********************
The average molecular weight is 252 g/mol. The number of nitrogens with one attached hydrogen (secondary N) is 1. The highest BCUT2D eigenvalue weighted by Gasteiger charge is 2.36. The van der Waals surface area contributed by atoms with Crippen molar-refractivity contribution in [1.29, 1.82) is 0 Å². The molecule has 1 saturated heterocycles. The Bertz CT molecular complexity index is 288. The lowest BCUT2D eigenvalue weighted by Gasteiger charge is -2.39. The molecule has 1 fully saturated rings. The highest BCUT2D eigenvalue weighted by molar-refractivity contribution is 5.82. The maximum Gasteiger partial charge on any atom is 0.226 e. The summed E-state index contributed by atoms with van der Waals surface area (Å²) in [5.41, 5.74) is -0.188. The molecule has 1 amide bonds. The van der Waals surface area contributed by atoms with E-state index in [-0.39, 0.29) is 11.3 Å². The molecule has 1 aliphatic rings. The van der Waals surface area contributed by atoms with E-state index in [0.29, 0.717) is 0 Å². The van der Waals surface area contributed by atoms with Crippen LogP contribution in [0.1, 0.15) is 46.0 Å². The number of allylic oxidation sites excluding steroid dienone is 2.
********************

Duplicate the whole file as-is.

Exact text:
The average molecular weight is 252 g/mol. The number of nitrogens with one attached hydrogen (secondary N) is 1. The highest BCUT2D eigenvalue weighted by Gasteiger charge is 2.36. The van der Waals surface area contributed by atoms with Crippen molar-refractivity contribution in [1.29, 1.82) is 0 Å². The molecule has 1 saturated heterocycles. The Bertz CT molecular complexity index is 288. The lowest BCUT2D eigenvalue weighted by Gasteiger charge is -2.39. The molecule has 1 fully saturated rings. The highest BCUT2D eigenvalue weighted by molar-refractivity contribution is 5.82. The maximum Gasteiger partial charge on any atom is 0.226 e. The summed E-state index contributed by atoms with van der Waals surface area (Å²) in [5.41, 5.74) is -0.188. The molecule has 1 amide bonds. The van der Waals surface area contributed by atoms with E-state index in [-0.39, 0.29) is 11.3 Å². The molecule has 1 aliphatic rings. The van der Waals surface area contributed by atoms with E-state index in [0.29, 0.717) is 0 Å². The van der Waals surface area contributed by atoms with Crippen LogP contribution in [0.1, 0.15) is 46.0 Å². The number of allylic oxidation sites excluding steroid dienone is 2.